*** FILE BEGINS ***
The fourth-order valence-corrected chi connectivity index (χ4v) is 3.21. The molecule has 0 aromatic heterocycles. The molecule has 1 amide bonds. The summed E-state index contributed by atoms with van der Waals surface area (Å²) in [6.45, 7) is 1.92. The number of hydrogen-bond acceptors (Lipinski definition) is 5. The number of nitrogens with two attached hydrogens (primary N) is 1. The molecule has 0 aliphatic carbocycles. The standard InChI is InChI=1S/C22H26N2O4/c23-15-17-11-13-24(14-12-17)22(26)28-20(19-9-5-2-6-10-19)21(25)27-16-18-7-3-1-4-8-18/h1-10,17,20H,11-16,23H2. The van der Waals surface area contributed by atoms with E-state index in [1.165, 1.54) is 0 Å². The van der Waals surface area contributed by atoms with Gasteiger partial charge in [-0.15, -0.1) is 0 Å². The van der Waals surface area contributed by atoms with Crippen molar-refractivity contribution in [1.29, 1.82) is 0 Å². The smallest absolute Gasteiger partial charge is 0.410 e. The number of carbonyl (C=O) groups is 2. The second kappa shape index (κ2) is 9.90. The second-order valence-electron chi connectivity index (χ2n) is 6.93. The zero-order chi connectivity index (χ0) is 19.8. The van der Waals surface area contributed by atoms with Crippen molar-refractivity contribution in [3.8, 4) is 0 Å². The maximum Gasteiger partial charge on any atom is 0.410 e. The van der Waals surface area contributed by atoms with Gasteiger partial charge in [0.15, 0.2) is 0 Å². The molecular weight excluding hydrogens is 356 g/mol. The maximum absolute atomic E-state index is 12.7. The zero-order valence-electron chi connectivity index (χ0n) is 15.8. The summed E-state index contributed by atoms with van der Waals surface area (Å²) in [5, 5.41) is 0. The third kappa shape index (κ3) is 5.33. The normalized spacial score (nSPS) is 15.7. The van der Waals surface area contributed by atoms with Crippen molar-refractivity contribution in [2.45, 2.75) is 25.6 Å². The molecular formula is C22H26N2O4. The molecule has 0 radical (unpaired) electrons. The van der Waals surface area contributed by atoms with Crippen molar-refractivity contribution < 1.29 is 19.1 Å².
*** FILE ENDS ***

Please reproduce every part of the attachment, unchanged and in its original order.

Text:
The fourth-order valence-corrected chi connectivity index (χ4v) is 3.21. The molecule has 0 aromatic heterocycles. The molecule has 1 amide bonds. The summed E-state index contributed by atoms with van der Waals surface area (Å²) in [6.45, 7) is 1.92. The number of hydrogen-bond acceptors (Lipinski definition) is 5. The number of nitrogens with two attached hydrogens (primary N) is 1. The molecule has 0 aliphatic carbocycles. The standard InChI is InChI=1S/C22H26N2O4/c23-15-17-11-13-24(14-12-17)22(26)28-20(19-9-5-2-6-10-19)21(25)27-16-18-7-3-1-4-8-18/h1-10,17,20H,11-16,23H2. The van der Waals surface area contributed by atoms with E-state index in [1.165, 1.54) is 0 Å². The van der Waals surface area contributed by atoms with Gasteiger partial charge in [-0.15, -0.1) is 0 Å². The van der Waals surface area contributed by atoms with Crippen molar-refractivity contribution in [1.29, 1.82) is 0 Å². The smallest absolute Gasteiger partial charge is 0.410 e. The number of carbonyl (C=O) groups is 2. The second kappa shape index (κ2) is 9.90. The second-order valence-electron chi connectivity index (χ2n) is 6.93. The zero-order chi connectivity index (χ0) is 19.8. The van der Waals surface area contributed by atoms with Crippen molar-refractivity contribution in [3.8, 4) is 0 Å². The maximum Gasteiger partial charge on any atom is 0.410 e. The van der Waals surface area contributed by atoms with Gasteiger partial charge in [0.15, 0.2) is 0 Å². The molecular weight excluding hydrogens is 356 g/mol. The maximum absolute atomic E-state index is 12.7. The zero-order valence-electron chi connectivity index (χ0n) is 15.8. The summed E-state index contributed by atoms with van der Waals surface area (Å²) in [5, 5.41) is 0. The third kappa shape index (κ3) is 5.33. The normalized spacial score (nSPS) is 15.7. The van der Waals surface area contributed by atoms with Crippen molar-refractivity contribution in [2.45, 2.75) is 25.6 Å². The molecular formula is C22H26N2O4. The molecule has 0 radical (unpaired) electrons. The van der Waals surface area contributed by atoms with Crippen molar-refractivity contribution < 1.29 is 19.1 Å².